Expert opinion

Using Clouds to Withstand Crisis

6 minutes

Sergey Zinkevich

We are living in a rocky year of a global crisis often referred to as new normal. Indeed, who could predict such a storm of business challenges in 2020? The year required transformation of a lot of processes and forced many businesses to shift their focus onto IT and complete transformation journey within weeks, which normally would take years. Sergey Zinkevich, Service Development Director, CROC Cloud Services, will tell how clouds have catalyzed the changes and how they can help resist the crisis.

Underlying technologies that enable cloud services may vary, but the core idea of cloud computing remains the same: business system data are processed on virtual machines in the cloud rather than on the company's physical servers. With this model and zero investments in hardware you can use server capacity immediately on demand. Later, if don't need cloud resources anymore, you can simply cease using them.

In 2020, the demand for clouds has skyrocketed. First, thousands of employees had to start working from home, and employers had no choice but to provide remote access to business systems. Second, some companies launched new e-services of all kinds from delivery to online healthcare. Almost every new service was powered by a cloud solution. That is why the public cloud market in Russia is expected to grow by a third, despite the crisis, reaching ₽93 billion by the end of the year, and ₽137 billion by 2023 at an average annual rate of 22%, according to the forecasts of TMT Consulting. Gartner, likewise, forecasts that despite the drop in corporate demand for services, spending on cloud services will remain elevated, and clouds will stay safe in the "green zone" unlike many other segments of the IT market.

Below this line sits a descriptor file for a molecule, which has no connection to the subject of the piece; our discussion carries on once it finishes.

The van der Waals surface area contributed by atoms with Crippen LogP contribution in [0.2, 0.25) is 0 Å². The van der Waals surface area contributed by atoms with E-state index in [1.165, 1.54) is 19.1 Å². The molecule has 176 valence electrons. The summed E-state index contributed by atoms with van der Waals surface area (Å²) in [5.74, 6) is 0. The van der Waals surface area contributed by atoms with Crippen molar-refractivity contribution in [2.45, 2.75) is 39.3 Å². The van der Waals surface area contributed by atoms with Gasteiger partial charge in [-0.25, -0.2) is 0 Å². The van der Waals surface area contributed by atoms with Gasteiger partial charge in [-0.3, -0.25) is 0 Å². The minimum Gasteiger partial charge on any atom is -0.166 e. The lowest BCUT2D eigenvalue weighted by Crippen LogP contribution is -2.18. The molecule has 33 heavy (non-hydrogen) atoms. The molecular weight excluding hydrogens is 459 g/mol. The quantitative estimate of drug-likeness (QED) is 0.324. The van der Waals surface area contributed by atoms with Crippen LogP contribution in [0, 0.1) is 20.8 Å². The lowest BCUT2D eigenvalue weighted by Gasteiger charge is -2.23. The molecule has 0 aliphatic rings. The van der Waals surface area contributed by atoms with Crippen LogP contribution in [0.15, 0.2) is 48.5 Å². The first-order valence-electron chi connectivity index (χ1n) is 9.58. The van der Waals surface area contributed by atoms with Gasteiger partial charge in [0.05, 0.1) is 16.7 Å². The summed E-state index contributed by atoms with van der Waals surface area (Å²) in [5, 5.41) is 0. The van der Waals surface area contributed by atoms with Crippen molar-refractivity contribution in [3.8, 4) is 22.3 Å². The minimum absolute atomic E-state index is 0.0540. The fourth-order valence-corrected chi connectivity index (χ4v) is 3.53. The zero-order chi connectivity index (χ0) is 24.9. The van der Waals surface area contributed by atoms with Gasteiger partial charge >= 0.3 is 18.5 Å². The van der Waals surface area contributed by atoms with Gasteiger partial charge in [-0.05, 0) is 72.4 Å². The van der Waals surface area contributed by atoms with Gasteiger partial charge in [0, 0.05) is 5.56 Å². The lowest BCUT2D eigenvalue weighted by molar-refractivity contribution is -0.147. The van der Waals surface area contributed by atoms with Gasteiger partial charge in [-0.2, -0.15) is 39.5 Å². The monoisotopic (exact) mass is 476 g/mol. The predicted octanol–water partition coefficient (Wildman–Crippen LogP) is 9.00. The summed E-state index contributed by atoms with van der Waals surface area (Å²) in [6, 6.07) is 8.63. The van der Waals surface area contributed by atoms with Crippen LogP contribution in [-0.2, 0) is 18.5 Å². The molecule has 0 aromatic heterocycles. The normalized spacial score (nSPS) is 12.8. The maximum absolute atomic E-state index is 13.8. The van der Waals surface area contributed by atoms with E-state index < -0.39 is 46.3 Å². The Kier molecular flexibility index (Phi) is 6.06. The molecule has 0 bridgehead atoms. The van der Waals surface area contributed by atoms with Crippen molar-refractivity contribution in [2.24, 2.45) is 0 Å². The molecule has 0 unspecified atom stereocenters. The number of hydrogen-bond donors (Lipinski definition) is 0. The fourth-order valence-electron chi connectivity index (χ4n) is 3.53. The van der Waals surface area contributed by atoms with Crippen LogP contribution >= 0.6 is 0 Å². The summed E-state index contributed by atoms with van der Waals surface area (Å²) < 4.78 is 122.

Advantages of cloud computing

Clouds allow for rapid IT infrastructure upgrade and scaling without significant capital investments. Instead of pouring tens of thousands of dollars into cords and metal boxes, business leverages an opportunity to rent computing resources and divert the cash flow to core business development. 

Grain Holding, a largest flour and bread maker, for example, opted to migrate at least 40 corporate systems supplying products for 11 million Russian consumers, to CROC Cloud. The holding needed well-organized IT, so having done the math, the management preferred a cloud instead of building own data center, thus making a good economic effect. Now, centralized vehicle routing reduces overheads and improves shipment and delivery time. The holding is going to use CROC Cloud as a basis to deploy a full-scale digital enterprise.